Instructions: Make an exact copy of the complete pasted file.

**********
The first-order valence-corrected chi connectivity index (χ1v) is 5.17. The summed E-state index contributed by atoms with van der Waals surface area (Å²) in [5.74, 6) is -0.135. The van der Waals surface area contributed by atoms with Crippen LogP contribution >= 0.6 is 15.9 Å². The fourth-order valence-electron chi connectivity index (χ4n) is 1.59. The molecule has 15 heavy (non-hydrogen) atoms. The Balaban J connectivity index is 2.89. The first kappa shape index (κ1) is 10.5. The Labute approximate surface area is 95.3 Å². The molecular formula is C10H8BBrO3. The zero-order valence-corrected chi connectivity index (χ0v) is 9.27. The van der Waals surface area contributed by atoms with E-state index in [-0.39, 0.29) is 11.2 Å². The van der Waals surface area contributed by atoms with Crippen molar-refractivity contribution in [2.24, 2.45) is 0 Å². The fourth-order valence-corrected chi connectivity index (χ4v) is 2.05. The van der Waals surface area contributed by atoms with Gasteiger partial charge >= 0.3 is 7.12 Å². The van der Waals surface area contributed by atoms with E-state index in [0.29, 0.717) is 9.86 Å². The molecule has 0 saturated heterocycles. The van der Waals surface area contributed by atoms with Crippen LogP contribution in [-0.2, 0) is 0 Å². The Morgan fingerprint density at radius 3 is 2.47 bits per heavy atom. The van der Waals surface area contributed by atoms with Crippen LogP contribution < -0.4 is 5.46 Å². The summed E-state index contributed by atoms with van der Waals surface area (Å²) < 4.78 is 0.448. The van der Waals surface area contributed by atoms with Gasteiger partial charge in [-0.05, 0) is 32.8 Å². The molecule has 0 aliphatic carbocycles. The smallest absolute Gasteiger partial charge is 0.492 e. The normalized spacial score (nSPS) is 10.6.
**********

The first-order valence-corrected chi connectivity index (χ1v) is 5.17. The summed E-state index contributed by atoms with van der Waals surface area (Å²) in [5.74, 6) is -0.135. The van der Waals surface area contributed by atoms with Crippen LogP contribution >= 0.6 is 15.9 Å². The fourth-order valence-electron chi connectivity index (χ4n) is 1.59. The molecule has 15 heavy (non-hydrogen) atoms. The Balaban J connectivity index is 2.89. The first kappa shape index (κ1) is 10.5. The Labute approximate surface area is 95.3 Å². The molecular formula is C10H8BBrO3. The zero-order valence-corrected chi connectivity index (χ0v) is 9.27. The van der Waals surface area contributed by atoms with E-state index in [-0.39, 0.29) is 11.2 Å². The van der Waals surface area contributed by atoms with Crippen molar-refractivity contribution in [2.24, 2.45) is 0 Å². The fourth-order valence-corrected chi connectivity index (χ4v) is 2.05. The van der Waals surface area contributed by atoms with Gasteiger partial charge >= 0.3 is 7.12 Å². The van der Waals surface area contributed by atoms with E-state index in [0.29, 0.717) is 9.86 Å². The molecule has 0 saturated heterocycles. The van der Waals surface area contributed by atoms with Crippen LogP contribution in [-0.2, 0) is 0 Å². The Morgan fingerprint density at radius 3 is 2.47 bits per heavy atom. The van der Waals surface area contributed by atoms with Crippen LogP contribution < -0.4 is 5.46 Å². The summed E-state index contributed by atoms with van der Waals surface area (Å²) < 4.78 is 0.448. The van der Waals surface area contributed by atoms with Gasteiger partial charge in [-0.05, 0) is 32.8 Å². The molecule has 0 aliphatic carbocycles. The smallest absolute Gasteiger partial charge is 0.492 e. The normalized spacial score (nSPS) is 10.6.